In 2012, Seattle jazz vocalist Nancy Erickson took to the prestigious, storied Dimitriou’s Jazz Alley stage, sang her heart out, did a little scatting and pronounced riffs on some memorable standards — and won the title of Seattle-Kobe Jazz Vocalist of the year. The win enabled her to perform in Japan for the Seattle-Kobe Sister City Association’s cultural exchange for valuable, international exposure. The win also validated what her fans always knew: she’s a special singer who exudes warmth in any song she chooses to sing.
An accomplished student of many musical genres, having studied under Frank DeMiero, Rick Asher, and Al Galante at Edmonds Community College, as well as a vocal teacher, Erickson is a prime candidate to conquer any stage and any material. Originally from Salem, OR, Erickson learned piano as a six-year-old, then jazz vocals at 13, before moving on to classical voice.
She broadened her musical horizons with an impressionable European tour as a part of a jazz group next. There, she got to perform in the Netherlands for the North Sea Jazz Festival and Switzerland, for Montreux. She met and swung with many internationally renowned artists who would join her ever-increasing list of jazz heroes: Ernestine Anderson, Mark Murphy, the Hi-Lo’s, The Four Freshmen, Matt Catingub, and Bill Ramsey.
After dipping her foot in a regular Thursday night gig at Woodinville, WA’s Willows Lodge — and bringing in a packed crowd each time — Erickson released her first solo debut of jazz standards in Prelude. The 2011 release showcased Erickson’s affinity for the melody in the jazz, often forgotten amidst the harmonically-overladen instrumentals, and balancing feel with technique.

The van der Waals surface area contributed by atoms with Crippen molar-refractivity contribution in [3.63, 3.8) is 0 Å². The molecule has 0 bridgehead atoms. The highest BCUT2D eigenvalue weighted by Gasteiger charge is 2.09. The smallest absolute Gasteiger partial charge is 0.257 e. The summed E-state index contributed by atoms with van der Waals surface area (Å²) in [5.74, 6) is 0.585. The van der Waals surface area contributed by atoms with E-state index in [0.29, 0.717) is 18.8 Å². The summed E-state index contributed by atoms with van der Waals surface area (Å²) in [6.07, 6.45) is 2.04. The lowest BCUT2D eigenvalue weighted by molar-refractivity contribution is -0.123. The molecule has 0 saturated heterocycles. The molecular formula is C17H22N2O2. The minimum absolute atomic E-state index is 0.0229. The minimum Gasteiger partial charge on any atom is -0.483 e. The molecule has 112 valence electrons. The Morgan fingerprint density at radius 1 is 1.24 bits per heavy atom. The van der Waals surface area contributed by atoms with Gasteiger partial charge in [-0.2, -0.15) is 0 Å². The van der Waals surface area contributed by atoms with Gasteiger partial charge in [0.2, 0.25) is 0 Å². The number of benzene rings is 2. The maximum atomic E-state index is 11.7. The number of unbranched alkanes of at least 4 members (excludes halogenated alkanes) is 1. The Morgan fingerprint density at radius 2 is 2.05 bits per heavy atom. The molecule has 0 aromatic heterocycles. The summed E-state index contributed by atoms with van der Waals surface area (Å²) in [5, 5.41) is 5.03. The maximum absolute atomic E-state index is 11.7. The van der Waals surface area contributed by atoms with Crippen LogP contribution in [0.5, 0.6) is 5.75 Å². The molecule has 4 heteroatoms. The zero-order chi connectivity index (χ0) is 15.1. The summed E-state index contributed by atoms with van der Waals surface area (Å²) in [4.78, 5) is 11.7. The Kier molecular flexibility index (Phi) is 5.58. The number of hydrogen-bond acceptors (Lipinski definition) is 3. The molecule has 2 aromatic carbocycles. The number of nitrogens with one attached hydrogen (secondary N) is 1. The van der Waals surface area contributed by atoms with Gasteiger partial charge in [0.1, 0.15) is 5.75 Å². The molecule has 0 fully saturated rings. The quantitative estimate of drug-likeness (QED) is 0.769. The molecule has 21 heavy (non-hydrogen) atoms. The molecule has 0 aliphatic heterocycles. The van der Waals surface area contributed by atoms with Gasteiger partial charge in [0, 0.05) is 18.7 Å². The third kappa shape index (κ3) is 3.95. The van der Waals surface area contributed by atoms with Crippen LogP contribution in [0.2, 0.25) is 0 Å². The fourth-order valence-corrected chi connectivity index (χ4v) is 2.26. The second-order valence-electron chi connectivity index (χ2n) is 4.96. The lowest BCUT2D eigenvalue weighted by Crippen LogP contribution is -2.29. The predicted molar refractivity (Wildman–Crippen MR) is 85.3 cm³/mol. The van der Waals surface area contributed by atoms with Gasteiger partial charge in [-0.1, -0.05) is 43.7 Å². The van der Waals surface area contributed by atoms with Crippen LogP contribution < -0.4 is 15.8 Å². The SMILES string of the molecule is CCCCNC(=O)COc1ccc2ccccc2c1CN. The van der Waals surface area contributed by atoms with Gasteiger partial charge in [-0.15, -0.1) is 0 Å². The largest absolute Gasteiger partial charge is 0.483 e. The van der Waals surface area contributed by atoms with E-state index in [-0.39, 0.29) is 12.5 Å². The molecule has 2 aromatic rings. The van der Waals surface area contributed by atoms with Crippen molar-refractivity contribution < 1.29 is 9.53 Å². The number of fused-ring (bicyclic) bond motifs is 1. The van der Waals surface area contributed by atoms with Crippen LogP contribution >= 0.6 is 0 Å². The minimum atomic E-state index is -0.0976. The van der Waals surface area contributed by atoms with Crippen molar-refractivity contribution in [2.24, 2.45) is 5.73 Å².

This would serve her well when she surprised everyone, including herself, by beating out some well-known, established Northwest artists to take the 2012 Seattle-Kobe Vocalist competition. Her superior rendition of “Nature Boy” and “Prelude To A Kiss,” warm interplay with the piano accompanist, and understated, emotional strength of lyrical phrasing clinched the deal.
Nancy Erickson’s been quietly performing a few intimate jazz gigs around town, Tula’s, Lakeside Bistro, Third Place Books, Grazie’s, and more regularly at Alexa’s Café — always with an appreciative, diverse crowd waiting on her next number. Among the jazz standards, Erickson’s liable to slip in a few surprises from her vast, mixed-genre repertoire.
Growing up, her musical world wasn’t limited to any one genre, but wide open to anything that sounded good and stood out. “When I was growing up, all types of music were ever-present in my home. We listened to everything from Frank Sinatra, Don Ellis, Peggy Lee, and Louis Armstrong to the Beatles, Blood, Sweat & Tears, Frank Zappa, the Band, and even the Zorba, the Greek soundtrack!”
Don’t forget the Carpenters. She loved to hear Karen Carpenter sing. During those Thursday night gigs at Willows with her husband Ej’s band a few years ago, Erickson would slip in a few Carpenters hits and found them to be instant crowd pleasers. People would clamor for more, necessitating a spin-off of just Carpenters stuff.
Erickson brings back “Yesterday Once More” tomorrow, 7:30 p.m., at Snohomish, WA’s Thumbnail Theater. It’s the first of only two shows she plans to do on one of the 20th century’s most influential bands, and she promises to sing all the Carpenters’ hits note-for-note. Nancy Erickson Sings The Carpenters’ most memorable hits, all 23 of them, including “We’ve Only Just Begun,” “Yesterday Once More,” “Superstar,” “Sing,” “Rainy Days And Mondays,” “Close To You,” and lots more. Expect the melody to be queen, and the jazz arrangements to be killer.
Sing along with her. You know you want to. Everyone else will.
Admission is $20 at the door. Come early. This is Nancy Erickson and the Carpenters we’re talking about.